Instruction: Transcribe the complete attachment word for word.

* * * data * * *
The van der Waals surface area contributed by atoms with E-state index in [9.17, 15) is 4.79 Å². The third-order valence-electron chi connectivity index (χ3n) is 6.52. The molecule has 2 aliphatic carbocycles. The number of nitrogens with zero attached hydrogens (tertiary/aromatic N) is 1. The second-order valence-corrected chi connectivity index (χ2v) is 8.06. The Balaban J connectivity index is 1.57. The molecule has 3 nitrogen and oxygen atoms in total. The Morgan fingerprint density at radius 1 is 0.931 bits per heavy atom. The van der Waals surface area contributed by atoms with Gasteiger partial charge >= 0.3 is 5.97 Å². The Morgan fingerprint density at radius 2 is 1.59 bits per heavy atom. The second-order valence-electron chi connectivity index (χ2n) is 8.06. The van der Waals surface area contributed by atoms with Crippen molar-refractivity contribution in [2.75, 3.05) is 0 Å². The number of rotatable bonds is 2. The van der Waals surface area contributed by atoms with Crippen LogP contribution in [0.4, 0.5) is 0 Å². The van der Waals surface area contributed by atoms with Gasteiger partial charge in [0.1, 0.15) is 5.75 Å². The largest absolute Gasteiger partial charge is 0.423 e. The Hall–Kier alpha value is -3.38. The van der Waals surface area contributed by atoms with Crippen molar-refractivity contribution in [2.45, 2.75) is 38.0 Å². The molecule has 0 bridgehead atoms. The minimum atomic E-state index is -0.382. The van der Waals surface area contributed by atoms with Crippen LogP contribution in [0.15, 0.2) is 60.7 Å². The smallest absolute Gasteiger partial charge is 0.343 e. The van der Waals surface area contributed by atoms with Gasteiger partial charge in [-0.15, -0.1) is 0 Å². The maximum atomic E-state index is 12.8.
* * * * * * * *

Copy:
The van der Waals surface area contributed by atoms with E-state index in [9.17, 15) is 4.79 Å². The third-order valence-electron chi connectivity index (χ3n) is 6.52. The molecule has 2 aliphatic carbocycles. The number of nitrogens with zero attached hydrogens (tertiary/aromatic N) is 1. The second-order valence-corrected chi connectivity index (χ2v) is 8.06. The Balaban J connectivity index is 1.57. The molecule has 3 nitrogen and oxygen atoms in total. The Morgan fingerprint density at radius 1 is 0.931 bits per heavy atom. The van der Waals surface area contributed by atoms with Gasteiger partial charge >= 0.3 is 5.97 Å². The Morgan fingerprint density at radius 2 is 1.59 bits per heavy atom. The second-order valence-electron chi connectivity index (χ2n) is 8.06. The van der Waals surface area contributed by atoms with Crippen molar-refractivity contribution in [2.75, 3.05) is 0 Å². The number of rotatable bonds is 2. The van der Waals surface area contributed by atoms with Crippen LogP contribution in [0.4, 0.5) is 0 Å². The van der Waals surface area contributed by atoms with Gasteiger partial charge in [0.1, 0.15) is 5.75 Å². The largest absolute Gasteiger partial charge is 0.423 e. The Hall–Kier alpha value is -3.38. The van der Waals surface area contributed by atoms with Crippen molar-refractivity contribution in [2.45, 2.75) is 38.0 Å². The molecule has 0 bridgehead atoms. The minimum atomic E-state index is -0.382. The van der Waals surface area contributed by atoms with Crippen LogP contribution in [0.15, 0.2) is 60.7 Å². The smallest absolute Gasteiger partial charge is 0.343 e. The van der Waals surface area contributed by atoms with Gasteiger partial charge in [-0.15, -0.1) is 0 Å². The maximum atomic E-state index is 12.8.